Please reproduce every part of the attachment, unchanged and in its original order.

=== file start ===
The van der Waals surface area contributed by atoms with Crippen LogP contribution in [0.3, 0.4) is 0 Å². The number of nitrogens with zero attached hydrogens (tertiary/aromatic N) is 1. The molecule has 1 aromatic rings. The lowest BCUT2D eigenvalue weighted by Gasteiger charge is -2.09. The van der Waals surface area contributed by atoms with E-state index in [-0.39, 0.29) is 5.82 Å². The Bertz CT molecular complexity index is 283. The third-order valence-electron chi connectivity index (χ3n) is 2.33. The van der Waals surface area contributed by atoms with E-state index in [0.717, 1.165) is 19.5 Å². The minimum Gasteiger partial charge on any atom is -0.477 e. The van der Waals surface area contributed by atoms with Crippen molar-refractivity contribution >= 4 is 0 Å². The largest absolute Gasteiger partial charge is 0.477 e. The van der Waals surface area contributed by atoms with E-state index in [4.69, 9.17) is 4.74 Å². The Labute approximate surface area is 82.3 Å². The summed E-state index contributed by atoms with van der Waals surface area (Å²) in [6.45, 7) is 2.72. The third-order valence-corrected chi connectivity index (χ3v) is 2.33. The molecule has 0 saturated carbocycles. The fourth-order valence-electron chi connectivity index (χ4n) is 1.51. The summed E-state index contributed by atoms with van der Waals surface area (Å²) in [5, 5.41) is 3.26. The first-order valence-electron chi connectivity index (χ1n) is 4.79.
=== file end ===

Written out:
The van der Waals surface area contributed by atoms with Crippen LogP contribution in [0.3, 0.4) is 0 Å². The number of nitrogens with zero attached hydrogens (tertiary/aromatic N) is 1. The molecule has 1 aromatic rings. The lowest BCUT2D eigenvalue weighted by Gasteiger charge is -2.09. The van der Waals surface area contributed by atoms with E-state index in [-0.39, 0.29) is 5.82 Å². The Bertz CT molecular complexity index is 283. The third-order valence-electron chi connectivity index (χ3n) is 2.33. The van der Waals surface area contributed by atoms with E-state index in [0.717, 1.165) is 19.5 Å². The minimum Gasteiger partial charge on any atom is -0.477 e. The van der Waals surface area contributed by atoms with Crippen molar-refractivity contribution >= 4 is 0 Å². The largest absolute Gasteiger partial charge is 0.477 e. The van der Waals surface area contributed by atoms with E-state index in [4.69, 9.17) is 4.74 Å². The Labute approximate surface area is 82.3 Å². The summed E-state index contributed by atoms with van der Waals surface area (Å²) in [6.45, 7) is 2.72. The third-order valence-corrected chi connectivity index (χ3v) is 2.33. The molecule has 0 saturated carbocycles. The fourth-order valence-electron chi connectivity index (χ4n) is 1.51. The summed E-state index contributed by atoms with van der Waals surface area (Å²) in [5, 5.41) is 3.26. The first-order valence-electron chi connectivity index (χ1n) is 4.79.